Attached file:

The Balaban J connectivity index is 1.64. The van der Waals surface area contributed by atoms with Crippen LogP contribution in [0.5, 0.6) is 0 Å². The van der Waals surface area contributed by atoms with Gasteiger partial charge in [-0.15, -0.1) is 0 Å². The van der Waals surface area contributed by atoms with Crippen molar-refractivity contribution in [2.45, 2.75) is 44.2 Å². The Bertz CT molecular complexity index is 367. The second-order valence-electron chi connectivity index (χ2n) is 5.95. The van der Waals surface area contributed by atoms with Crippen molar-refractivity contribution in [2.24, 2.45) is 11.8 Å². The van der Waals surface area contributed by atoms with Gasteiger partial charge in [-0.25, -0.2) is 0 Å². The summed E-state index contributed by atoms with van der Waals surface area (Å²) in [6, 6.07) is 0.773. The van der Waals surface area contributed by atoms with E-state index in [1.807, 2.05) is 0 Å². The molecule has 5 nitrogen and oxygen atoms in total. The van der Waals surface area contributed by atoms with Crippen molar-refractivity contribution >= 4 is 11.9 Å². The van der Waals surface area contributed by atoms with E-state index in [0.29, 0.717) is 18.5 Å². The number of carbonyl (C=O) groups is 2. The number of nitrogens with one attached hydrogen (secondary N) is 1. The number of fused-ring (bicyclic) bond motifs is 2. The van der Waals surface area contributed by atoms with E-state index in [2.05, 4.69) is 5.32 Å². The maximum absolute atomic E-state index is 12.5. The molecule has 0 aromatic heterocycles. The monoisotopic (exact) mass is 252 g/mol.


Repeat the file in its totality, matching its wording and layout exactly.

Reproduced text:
The Balaban J connectivity index is 1.64. The van der Waals surface area contributed by atoms with Crippen LogP contribution in [0.5, 0.6) is 0 Å². The van der Waals surface area contributed by atoms with Gasteiger partial charge in [-0.15, -0.1) is 0 Å². The van der Waals surface area contributed by atoms with Crippen molar-refractivity contribution in [2.45, 2.75) is 44.2 Å². The Bertz CT molecular complexity index is 367. The second-order valence-electron chi connectivity index (χ2n) is 5.95. The van der Waals surface area contributed by atoms with Crippen molar-refractivity contribution in [2.24, 2.45) is 11.8 Å². The van der Waals surface area contributed by atoms with Gasteiger partial charge in [-0.25, -0.2) is 0 Å². The summed E-state index contributed by atoms with van der Waals surface area (Å²) in [6, 6.07) is 0.773. The van der Waals surface area contributed by atoms with E-state index in [1.807, 2.05) is 0 Å². The molecule has 5 nitrogen and oxygen atoms in total. The van der Waals surface area contributed by atoms with Crippen molar-refractivity contribution >= 4 is 11.9 Å². The van der Waals surface area contributed by atoms with E-state index in [0.29, 0.717) is 18.5 Å². The number of carbonyl (C=O) groups is 2. The number of nitrogens with one attached hydrogen (secondary N) is 1. The number of fused-ring (bicyclic) bond motifs is 2. The van der Waals surface area contributed by atoms with E-state index in [2.05, 4.69) is 5.32 Å². The maximum absolute atomic E-state index is 12.5. The molecule has 0 aromatic heterocycles. The monoisotopic (exact) mass is 252 g/mol.